If 'Love Is Dead,' How Would CHVRCHES Save It?

May 23, 2018

By Joe Cingrana/Christine

I'm so glad I got to catch up with Lauren Mayberry, Martin Doherty, and Iain Cook from CHVRCHES this past week, when they dropped by the ALT 92.3 studios in NYC before the release of their third album, Love Is Dead coming on May 25th. I love seeing CHVRCHES perform live, and it was great to hear so many new songs at their sold-out show at Elsewhere in Brooklyn - including "Miracle," as seen on the Tonight Show!

With four tracks off of the new album already released ("Get Out," "My Enemy" featuring Matt Berninger of The National, "Never Say Die," and "Miracle") and a North American tour set for this summer, the band is feeling some relief as they now get to hit the road and perform their latest offerings for fans. 

"I feel like we've talked a lot about this record," says Martin Doherty. "I think we've done more set up for this one than we've ever done and it was all really leading up to that in a way and we didn't know it -- you can become disconnected from the live show if you don't do it for long enough. So, I've just felt incredible, the last two shows have been so good and to watch the new songs connect so quickly has been very encouraging."

Taking time off from touring can also expose some of the spatial issues that would never arise when working in the studio. At the band's Elsewhere show in Brooklyn, the band came close to a major calamity when Doherty and Mayberry almost collided on stage.

"I got a small fright, yes," says singer Lauren Mayberry. "I think the mic was away from my mouth nobody could hear me go 'wuuuh!' -- you were right there!"

"We haven't actually discussed this in person," Doherty explains. "I just misjudged how small the stage was -- I would usually go next to the drummer if I'm playing the bass -- and kind of swung the headstock of my bass just as Lauren came careering towards me!" 

"It was close," laughs Mayberry. 

It's not just relearning where to stand that will take some getting used to now that the band is back from a year-and-a-half break; seeing their fans and the incredible support they give at every show can also be jarring. "When you're away for long enough your mind travels in every direction -- you think every single thought, all the negative ones," admits Doherty. "It's hard to take a year-and-a-half off, and coming back and seeing this much emotion and this much interest -- the levels of excitement we've seen is incredibly energizing."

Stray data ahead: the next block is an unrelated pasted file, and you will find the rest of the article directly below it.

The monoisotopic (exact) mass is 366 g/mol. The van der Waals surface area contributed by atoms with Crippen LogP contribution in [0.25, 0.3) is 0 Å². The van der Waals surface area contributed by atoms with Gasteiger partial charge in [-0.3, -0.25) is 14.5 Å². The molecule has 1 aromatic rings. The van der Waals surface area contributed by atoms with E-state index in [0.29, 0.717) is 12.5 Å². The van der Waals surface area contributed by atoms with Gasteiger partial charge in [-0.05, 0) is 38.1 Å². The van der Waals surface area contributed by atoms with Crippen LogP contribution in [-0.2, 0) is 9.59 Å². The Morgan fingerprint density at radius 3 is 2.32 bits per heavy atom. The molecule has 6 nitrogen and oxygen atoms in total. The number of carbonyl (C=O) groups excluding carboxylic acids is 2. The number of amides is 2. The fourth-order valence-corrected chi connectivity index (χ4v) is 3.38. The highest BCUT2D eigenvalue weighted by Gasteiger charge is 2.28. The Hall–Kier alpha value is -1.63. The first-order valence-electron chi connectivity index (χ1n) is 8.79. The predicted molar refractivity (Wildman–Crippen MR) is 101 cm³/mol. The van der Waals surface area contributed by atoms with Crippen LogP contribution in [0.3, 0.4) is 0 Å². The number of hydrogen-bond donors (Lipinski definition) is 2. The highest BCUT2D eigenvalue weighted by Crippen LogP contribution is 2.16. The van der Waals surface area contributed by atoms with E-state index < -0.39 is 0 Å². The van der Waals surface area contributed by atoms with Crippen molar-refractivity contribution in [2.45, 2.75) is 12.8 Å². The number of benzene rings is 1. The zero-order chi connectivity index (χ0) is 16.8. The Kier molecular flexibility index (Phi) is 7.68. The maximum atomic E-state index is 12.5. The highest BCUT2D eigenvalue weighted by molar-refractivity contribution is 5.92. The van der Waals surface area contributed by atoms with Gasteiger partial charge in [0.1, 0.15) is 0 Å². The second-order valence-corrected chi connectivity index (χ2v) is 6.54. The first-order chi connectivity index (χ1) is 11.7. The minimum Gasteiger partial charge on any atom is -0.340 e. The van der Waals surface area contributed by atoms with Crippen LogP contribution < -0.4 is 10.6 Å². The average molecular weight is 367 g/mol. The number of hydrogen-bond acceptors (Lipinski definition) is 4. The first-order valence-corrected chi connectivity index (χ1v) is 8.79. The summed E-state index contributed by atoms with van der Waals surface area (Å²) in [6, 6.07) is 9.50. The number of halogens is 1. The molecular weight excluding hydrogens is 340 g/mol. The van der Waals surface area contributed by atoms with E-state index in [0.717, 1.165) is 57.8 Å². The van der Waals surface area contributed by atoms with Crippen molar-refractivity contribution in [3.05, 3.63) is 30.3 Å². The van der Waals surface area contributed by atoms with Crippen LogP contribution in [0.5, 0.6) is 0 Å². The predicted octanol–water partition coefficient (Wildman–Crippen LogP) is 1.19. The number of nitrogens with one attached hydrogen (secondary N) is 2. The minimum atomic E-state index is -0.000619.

"There was a guy last night who knew the words to 'Graffiti,'" says Mayberry, "a song that's on the record but we only played it on Saturday for the first time. And I was like, 'Dude, you have been ON YouTube!' I don't know how he picked the lyrics up! But if there's one person in the room that feels that strongly about it I feel like that's a really good sign." 

If Love Is Dead, it's fair to ask how can it be saved. "I think communication, but communication with empathy is how we get through it," says Iain Cook. "Rather than drawing attention to the massive philosophical and political divide and to try and find common things that we as humans share and understand each other and have patience with each other."

CHVRCHES (Joe Cingrana/WBMP)

CHVRCHES, and Mayberry's lyrics specifically, can be interpreted in many ways but for Christine, the feeling of turning anger into something hopeful is everpresent in their work. 

"Writing always feels cathartic to me," says Mayberry. "It feels like that now and it felt like that when I was 15 writing really terrible lyrics. I don't think we're conscious of trying to make it hopeful which I guess is a good sign. It must mean there's still an optimist inside me somewhere."

Mayberry understands how at times people can see the band's point of view as "wishy-washy and hippie," but explains that there are some things that are important to be angry about. "There's a difference between constructive anger and anger for the sake of it. I think its funny people have kind of dubbed us angry in some ways -- I don't really feel like that but if that's what you have to be perceived as in order to be able to say what you think is right and wrong, then fine. But I don't think that's how you change people's minds in the long run, screaming in their face about something, I don't think people will listen that way.

"But also, I kind of feel like you only get to do this once -- like this band thing and this life thing -- might as well try and do what you think is the 'right' thing."

CHVRCHES with Christine (Joe Cingrana/WBMP)

I've been a CHVRCHES fan since the first album, and it's always a pleasure to chat with them - such lovely, thoughtful people. New York is a better place now that they're full-time residents.

Check out the video above to hear Lauren and Iain's thoughts about relocating and living in the Big Apple, including Martin's mastery of the MetroCard swipe!


Check out the list of Love Is Dead tour dates below!